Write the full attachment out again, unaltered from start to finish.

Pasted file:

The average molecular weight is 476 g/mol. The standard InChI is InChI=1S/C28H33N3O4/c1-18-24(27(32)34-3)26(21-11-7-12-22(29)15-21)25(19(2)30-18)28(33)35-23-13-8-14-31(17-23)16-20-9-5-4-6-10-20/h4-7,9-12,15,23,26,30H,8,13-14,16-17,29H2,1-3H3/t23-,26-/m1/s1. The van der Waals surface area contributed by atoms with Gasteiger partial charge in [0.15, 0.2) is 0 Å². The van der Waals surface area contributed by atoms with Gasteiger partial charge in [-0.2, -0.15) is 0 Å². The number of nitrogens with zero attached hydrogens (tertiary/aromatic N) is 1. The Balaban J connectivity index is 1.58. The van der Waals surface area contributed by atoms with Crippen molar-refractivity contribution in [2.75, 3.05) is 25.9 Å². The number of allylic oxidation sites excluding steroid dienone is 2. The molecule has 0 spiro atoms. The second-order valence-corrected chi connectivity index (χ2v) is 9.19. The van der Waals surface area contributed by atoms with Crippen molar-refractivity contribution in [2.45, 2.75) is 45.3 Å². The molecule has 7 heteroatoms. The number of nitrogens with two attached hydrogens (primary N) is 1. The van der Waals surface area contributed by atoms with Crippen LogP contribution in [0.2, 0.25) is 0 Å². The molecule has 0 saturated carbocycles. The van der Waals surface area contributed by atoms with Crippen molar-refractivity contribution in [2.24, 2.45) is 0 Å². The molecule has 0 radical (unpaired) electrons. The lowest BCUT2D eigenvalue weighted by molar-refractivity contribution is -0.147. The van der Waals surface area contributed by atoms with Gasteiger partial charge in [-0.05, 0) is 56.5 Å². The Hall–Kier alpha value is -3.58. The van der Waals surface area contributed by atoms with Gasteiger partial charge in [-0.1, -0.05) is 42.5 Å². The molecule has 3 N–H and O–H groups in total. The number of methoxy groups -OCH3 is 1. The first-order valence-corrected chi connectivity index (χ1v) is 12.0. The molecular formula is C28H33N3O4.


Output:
The average molecular weight is 476 g/mol. The standard InChI is InChI=1S/C28H33N3O4/c1-18-24(27(32)34-3)26(21-11-7-12-22(29)15-21)25(19(2)30-18)28(33)35-23-13-8-14-31(17-23)16-20-9-5-4-6-10-20/h4-7,9-12,15,23,26,30H,8,13-14,16-17,29H2,1-3H3/t23-,26-/m1/s1. The van der Waals surface area contributed by atoms with Gasteiger partial charge in [0.15, 0.2) is 0 Å². The van der Waals surface area contributed by atoms with Gasteiger partial charge in [-0.2, -0.15) is 0 Å². The number of nitrogens with zero attached hydrogens (tertiary/aromatic N) is 1. The Balaban J connectivity index is 1.58. The van der Waals surface area contributed by atoms with Crippen molar-refractivity contribution in [2.75, 3.05) is 25.9 Å². The number of allylic oxidation sites excluding steroid dienone is 2. The molecule has 0 spiro atoms. The second-order valence-corrected chi connectivity index (χ2v) is 9.19. The van der Waals surface area contributed by atoms with Crippen molar-refractivity contribution in [2.45, 2.75) is 45.3 Å². The molecule has 7 heteroatoms. The number of nitrogens with two attached hydrogens (primary N) is 1. The van der Waals surface area contributed by atoms with Crippen LogP contribution in [0.2, 0.25) is 0 Å². The molecule has 0 saturated carbocycles. The van der Waals surface area contributed by atoms with Crippen molar-refractivity contribution in [2.24, 2.45) is 0 Å². The molecule has 0 radical (unpaired) electrons. The lowest BCUT2D eigenvalue weighted by molar-refractivity contribution is -0.147. The van der Waals surface area contributed by atoms with Gasteiger partial charge in [-0.05, 0) is 56.5 Å². The Hall–Kier alpha value is -3.58. The van der Waals surface area contributed by atoms with Gasteiger partial charge in [-0.1, -0.05) is 42.5 Å². The molecule has 3 N–H and O–H groups in total. The number of methoxy groups -OCH3 is 1. The first-order valence-corrected chi connectivity index (χ1v) is 12.0. The molecular formula is C28H33N3O4.